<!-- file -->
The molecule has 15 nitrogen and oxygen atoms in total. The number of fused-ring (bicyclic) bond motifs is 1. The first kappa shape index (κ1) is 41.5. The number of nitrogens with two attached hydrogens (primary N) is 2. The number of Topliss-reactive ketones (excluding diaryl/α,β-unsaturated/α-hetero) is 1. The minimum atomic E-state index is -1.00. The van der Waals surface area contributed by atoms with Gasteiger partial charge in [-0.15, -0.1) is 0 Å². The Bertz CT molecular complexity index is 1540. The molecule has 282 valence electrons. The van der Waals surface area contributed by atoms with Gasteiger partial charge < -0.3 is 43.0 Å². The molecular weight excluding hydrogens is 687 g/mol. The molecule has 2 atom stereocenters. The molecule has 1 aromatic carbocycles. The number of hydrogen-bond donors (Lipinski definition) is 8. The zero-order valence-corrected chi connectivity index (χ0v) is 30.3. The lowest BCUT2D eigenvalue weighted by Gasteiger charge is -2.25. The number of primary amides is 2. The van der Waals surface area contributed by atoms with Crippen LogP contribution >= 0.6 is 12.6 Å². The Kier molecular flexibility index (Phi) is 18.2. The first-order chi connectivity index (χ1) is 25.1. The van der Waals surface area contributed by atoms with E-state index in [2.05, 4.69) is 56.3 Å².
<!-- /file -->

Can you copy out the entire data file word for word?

The molecule has 15 nitrogen and oxygen atoms in total. The number of fused-ring (bicyclic) bond motifs is 1. The first kappa shape index (κ1) is 41.5. The number of nitrogens with two attached hydrogens (primary N) is 2. The number of Topliss-reactive ketones (excluding diaryl/α,β-unsaturated/α-hetero) is 1. The minimum atomic E-state index is -1.00. The van der Waals surface area contributed by atoms with Gasteiger partial charge in [-0.15, -0.1) is 0 Å². The Bertz CT molecular complexity index is 1540. The molecule has 282 valence electrons. The van der Waals surface area contributed by atoms with Gasteiger partial charge < -0.3 is 43.0 Å². The molecular weight excluding hydrogens is 687 g/mol. The molecule has 2 atom stereocenters. The molecule has 1 aromatic carbocycles. The number of hydrogen-bond donors (Lipinski definition) is 8. The zero-order valence-corrected chi connectivity index (χ0v) is 30.3. The lowest BCUT2D eigenvalue weighted by Gasteiger charge is -2.25. The number of primary amides is 2. The van der Waals surface area contributed by atoms with Crippen LogP contribution >= 0.6 is 12.6 Å². The Kier molecular flexibility index (Phi) is 18.2. The first-order chi connectivity index (χ1) is 25.1. The van der Waals surface area contributed by atoms with E-state index in [2.05, 4.69) is 56.3 Å².